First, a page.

As the global race to create vaccines against the novel coronavirus enters a critical stretch, Reuters dedication to speed, accuracy and innovation has put clients ahead when it comes to delivering crucial updates on the fight against COVID-19.
When news broke that the UK had become the first country to approve the Pfizer vaccine and that Moderna was hot on its heels having applied for regulator permission in the US and Europe, more than a thousand broadcast channels used Reuters footage to tell the story.
On the day coronavirus cases in the U.S. topped 200,000 a day, Reuters went inside a Chicago hospital to tell the story behind the numbers, showing how families were keeping in touch with severely sick relatives using tablet computers and Facetime in a piece that was widely used by media outlets worldwide.
Comprehensive text and video footage was bolstered by a Wider Image piece looking at how COVID-19 upended life as we know it in a matter of weeks, detailing the journey from the first cases in Wuhan to the rapid global spread through a series of striking images, showing the impact of the pandemic around the world.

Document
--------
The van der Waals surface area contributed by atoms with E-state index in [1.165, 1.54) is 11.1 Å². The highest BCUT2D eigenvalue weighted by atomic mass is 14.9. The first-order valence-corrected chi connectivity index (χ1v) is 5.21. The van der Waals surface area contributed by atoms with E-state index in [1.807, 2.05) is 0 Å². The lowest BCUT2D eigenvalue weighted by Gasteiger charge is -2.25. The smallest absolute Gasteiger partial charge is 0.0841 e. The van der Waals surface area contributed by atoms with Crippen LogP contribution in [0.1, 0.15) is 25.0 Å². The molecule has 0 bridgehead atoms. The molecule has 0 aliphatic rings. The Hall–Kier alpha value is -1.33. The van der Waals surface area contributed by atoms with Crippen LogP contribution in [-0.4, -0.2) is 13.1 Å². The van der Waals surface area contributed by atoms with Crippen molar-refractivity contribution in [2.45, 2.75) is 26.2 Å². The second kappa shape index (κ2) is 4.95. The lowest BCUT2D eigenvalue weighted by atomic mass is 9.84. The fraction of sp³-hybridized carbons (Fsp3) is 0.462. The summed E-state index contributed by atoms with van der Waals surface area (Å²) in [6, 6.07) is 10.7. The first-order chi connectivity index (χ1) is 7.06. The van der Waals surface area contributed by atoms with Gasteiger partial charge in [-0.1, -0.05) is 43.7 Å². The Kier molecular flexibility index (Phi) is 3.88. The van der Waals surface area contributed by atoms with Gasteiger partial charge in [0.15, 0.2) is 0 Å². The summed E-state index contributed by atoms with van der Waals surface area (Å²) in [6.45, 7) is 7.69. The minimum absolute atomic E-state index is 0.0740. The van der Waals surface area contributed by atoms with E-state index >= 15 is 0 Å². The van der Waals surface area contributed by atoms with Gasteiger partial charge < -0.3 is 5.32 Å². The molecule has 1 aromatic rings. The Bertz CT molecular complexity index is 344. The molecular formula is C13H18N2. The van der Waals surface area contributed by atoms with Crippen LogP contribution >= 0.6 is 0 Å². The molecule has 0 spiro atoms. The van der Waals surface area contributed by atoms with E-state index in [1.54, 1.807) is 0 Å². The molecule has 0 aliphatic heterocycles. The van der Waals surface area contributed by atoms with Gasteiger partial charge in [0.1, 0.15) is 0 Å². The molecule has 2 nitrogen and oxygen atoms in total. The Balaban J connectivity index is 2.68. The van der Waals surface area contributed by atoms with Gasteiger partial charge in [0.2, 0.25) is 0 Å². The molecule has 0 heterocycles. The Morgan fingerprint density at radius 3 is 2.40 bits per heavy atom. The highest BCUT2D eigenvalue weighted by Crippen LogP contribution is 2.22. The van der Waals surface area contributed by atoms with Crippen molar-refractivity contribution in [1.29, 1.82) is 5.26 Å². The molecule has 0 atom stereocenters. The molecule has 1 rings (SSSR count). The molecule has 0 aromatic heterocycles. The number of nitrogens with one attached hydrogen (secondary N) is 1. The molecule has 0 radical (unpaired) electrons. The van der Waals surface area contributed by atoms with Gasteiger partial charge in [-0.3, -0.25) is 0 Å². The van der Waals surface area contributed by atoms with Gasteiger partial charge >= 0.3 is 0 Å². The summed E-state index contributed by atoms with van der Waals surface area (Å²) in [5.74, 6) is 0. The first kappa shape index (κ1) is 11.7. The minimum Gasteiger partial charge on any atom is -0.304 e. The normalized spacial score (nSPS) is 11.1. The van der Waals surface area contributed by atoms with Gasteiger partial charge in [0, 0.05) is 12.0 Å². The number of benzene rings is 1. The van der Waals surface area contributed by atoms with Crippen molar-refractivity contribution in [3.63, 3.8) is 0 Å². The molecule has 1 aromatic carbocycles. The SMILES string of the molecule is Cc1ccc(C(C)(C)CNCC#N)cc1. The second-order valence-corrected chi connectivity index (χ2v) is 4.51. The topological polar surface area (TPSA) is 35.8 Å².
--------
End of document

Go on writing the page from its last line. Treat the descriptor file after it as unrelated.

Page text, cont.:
In addition, a series of innovative Reuters graphics allows users to track the latest news on cases and vaccines progress around the world. Data on the outbreak from 240 countries and territories, including new cases and deaths, is updated daily to track the latest trends. Reuters ‘Tracking the vaccine race’ graphic makes sense of the most important information on the race for a vaccine and offers readers a comprehensive roundup of leading candidates, new technologies to watch and all the latest developments through graphics and clear visuals.
Reuters Data Visualization Developer Travis Hartman explains the process behind the new vaccine graphic: “I’d say the main challenge in getting the piece together was to refine what information was most important to surface from the massive amount out there on all the vaccines available. The project went through many iterations before it came to its final presentation and has both an “at-a-glance” summary at the top and a sortable set of cards for each vaccine at the bottom, which hopefully provides our many types of consumers with the information that they need.”
Reuters Medical News Editor, Christine Soares says “The visual theme of a “Scorecard” and little individual “baseball cards” was a great solution to the editorial challenge of tracking what is perceived as a “race,” but without us appearing to pick winners and losers, or even appear to be calling them that. Rather, the idea is to define some of the important criteria to think about with regard to the vaccines and then just show in a neutral way which “boxes” a specific vaccine “checks,” as well as where it stands objectively in its progress toward reaching the market. Then readers can judge which aspects are most meaningful to them.”
[Reuters PR Blog Post]